WE will be reporting live from the Selwyn Samuel Centre, providing live updates on the results as they are announced.
The first two results announced were both Plaid Cymru gains. In Betws veteran Labour councillor Ryan Bartlett was defeated by the Party of Wales’ Betsan Jones.
In the most surprising result of the election so far, long-serving Dafen Councillor and Labour stalwart Tegwen Devichand has lost by 50 votes to independent (and paramedic) Rob Evans.
In Abergwili, finding someone to follow in Pam Palmer’s footsteps was always going to be a challenge for the Independents, and Plaid Cymru’s Dorian Williams took the seat by a convincing margin.
Herald columnist Matthew Paul failed in his bid to shake things up at County Hall, finishing third in Cilycwm (191 votes) behind Independent Thomas Arwel Davies (307) and Labour’s Maria Carroll (284).
In Cenarth Executive Board member Hazel Evans retained her seat with a convincing (712-115) win over Lib Dem challenger Phillip Gibbons.
Deian Harries held onto Ammanford for Plaid Cymru, beating Paula Treharne by 613-298.
In a battle of the David Jenkinses, Plaid Cymru’s Executive Board member David Michael Jenkins defeated Labour challenger David Emyr Jenkins by 430-376.
In Llangeler, Ken Howell unsurprisingly held the ward, Defeating John ‘the beekeeper’ Wigley (ind) by more than 500 votes.
Labour have picked up another seat from Plaid Cymru, in the Carmarthen North Ward. Town Councillor Ken Lloyd took the seat at the expense of former executive board member for education Gareth Jones. Peter Hughes Griffiths retained the other seat for Plaid Cymru.
Jim Jones was re-elected to the council by receiving 323 votes. Labour candidate Stephen Donoghue received 168 of the votes. With 98 of the votes going to the Conservative candidate, Siôn Davies with Plaid Cymru candidate John Williams receiving 251 of the votes.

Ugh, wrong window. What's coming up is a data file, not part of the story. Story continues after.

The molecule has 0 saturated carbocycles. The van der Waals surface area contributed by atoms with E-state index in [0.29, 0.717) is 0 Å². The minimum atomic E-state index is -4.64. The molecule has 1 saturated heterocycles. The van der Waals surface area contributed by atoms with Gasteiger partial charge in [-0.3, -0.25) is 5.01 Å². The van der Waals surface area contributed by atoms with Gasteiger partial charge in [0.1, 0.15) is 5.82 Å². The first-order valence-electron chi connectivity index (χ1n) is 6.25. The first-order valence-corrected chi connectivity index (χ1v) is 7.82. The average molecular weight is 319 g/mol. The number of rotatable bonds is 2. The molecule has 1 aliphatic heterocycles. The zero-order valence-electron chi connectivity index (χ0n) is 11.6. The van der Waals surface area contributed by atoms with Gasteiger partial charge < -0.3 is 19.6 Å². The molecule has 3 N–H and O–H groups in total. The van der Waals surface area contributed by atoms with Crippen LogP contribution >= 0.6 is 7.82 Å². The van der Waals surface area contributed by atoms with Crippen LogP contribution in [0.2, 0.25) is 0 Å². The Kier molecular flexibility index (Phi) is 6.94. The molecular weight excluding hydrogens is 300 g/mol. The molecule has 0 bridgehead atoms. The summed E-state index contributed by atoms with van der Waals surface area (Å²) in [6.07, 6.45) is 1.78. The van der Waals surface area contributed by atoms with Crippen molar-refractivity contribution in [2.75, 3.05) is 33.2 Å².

Labour have held on to Tycroes with candidate, Tina Higgins receiving 534 of the votes, Plaid Cymru received 388 of the vote.
Penygroes was held by Plaid Cymru candidate, Dai Thomas with him receiving 582 of the vote. Labour candidate, Paul Blackwell received 239 of the votes and UKIP candidate Timothy Dean received 150 votes.
In Bigyn, Independent candidate Nigel Bevan received 414 votes and Terry Morris an independent candidate received 428 votes. Conservative candidate, Robert Thomas received 230 votes. Stephen Bowen, an independent candidate received 181 votes. Plaid Cymru candidate, Mike Burns, received 333 votes.
With the Llandybie results, independent candidate William Davies was elected with 744 votes along with Plaid Cymru candidate, Dai Nicholas having 725 votes. UKIP candidate, Nigel Humphreys received 128 votes. Labour candidate, Anthony Jones received 500 votes Sandra Jenkins, the Conservative candidate received 165 and Pat Jenkins, an independent candidate received 108. Plaid Candidate, Karen Davies received 451 votes.
In Burry Port, Labour candidates John James and Amanda Fox won, with 728 & 825 votes. Tomos Lloyd-Evans, the conservative candidate received 237 votes. Independent candidate Lisa Mitchell received 412 votes and Mike Theodoulou, an independent candidate received 548 votes.
Gareth Thomas held Hendy for Plaid Cymru with 432 votes, fighting off a challenge from Labour’s Steve Lloyd-Janes (385).
Long-serving Independent councillor Jane Tremlett held Laugharne by a comfortable margin.